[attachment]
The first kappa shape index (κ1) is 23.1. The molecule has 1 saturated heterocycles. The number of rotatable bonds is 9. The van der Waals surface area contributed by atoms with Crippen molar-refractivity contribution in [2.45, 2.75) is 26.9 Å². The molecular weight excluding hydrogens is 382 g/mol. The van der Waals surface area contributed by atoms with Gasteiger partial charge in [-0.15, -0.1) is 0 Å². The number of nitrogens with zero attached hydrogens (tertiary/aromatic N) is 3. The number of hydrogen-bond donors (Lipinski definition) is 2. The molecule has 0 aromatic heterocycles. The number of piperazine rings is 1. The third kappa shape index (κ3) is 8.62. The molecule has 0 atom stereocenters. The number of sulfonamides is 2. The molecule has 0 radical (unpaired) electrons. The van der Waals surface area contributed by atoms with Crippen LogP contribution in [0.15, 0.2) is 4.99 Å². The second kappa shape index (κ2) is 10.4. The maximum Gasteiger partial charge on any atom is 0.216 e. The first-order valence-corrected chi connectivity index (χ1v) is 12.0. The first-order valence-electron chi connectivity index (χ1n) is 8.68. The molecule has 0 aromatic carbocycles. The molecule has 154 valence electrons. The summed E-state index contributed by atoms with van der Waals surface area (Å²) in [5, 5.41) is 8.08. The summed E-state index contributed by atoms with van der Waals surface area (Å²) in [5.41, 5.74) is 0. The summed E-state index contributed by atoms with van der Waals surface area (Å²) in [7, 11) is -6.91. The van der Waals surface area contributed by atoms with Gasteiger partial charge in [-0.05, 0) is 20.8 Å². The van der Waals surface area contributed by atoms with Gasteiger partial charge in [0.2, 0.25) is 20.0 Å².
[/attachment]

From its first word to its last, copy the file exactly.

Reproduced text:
The first kappa shape index (κ1) is 23.1. The molecule has 1 saturated heterocycles. The number of rotatable bonds is 9. The van der Waals surface area contributed by atoms with Crippen molar-refractivity contribution in [2.45, 2.75) is 26.9 Å². The molecular weight excluding hydrogens is 382 g/mol. The van der Waals surface area contributed by atoms with Gasteiger partial charge in [-0.15, -0.1) is 0 Å². The number of nitrogens with zero attached hydrogens (tertiary/aromatic N) is 3. The number of hydrogen-bond donors (Lipinski definition) is 2. The molecule has 0 aromatic heterocycles. The number of piperazine rings is 1. The third kappa shape index (κ3) is 8.62. The molecule has 0 atom stereocenters. The number of sulfonamides is 2. The molecule has 0 radical (unpaired) electrons. The van der Waals surface area contributed by atoms with Crippen LogP contribution in [0.15, 0.2) is 4.99 Å². The second kappa shape index (κ2) is 10.4. The maximum Gasteiger partial charge on any atom is 0.216 e. The first-order valence-corrected chi connectivity index (χ1v) is 12.0. The first-order valence-electron chi connectivity index (χ1n) is 8.68. The molecule has 0 aromatic carbocycles. The molecule has 154 valence electrons. The summed E-state index contributed by atoms with van der Waals surface area (Å²) in [5, 5.41) is 8.08. The summed E-state index contributed by atoms with van der Waals surface area (Å²) in [5.41, 5.74) is 0. The summed E-state index contributed by atoms with van der Waals surface area (Å²) in [7, 11) is -6.91. The van der Waals surface area contributed by atoms with Gasteiger partial charge in [-0.05, 0) is 20.8 Å². The van der Waals surface area contributed by atoms with Gasteiger partial charge in [0.2, 0.25) is 20.0 Å².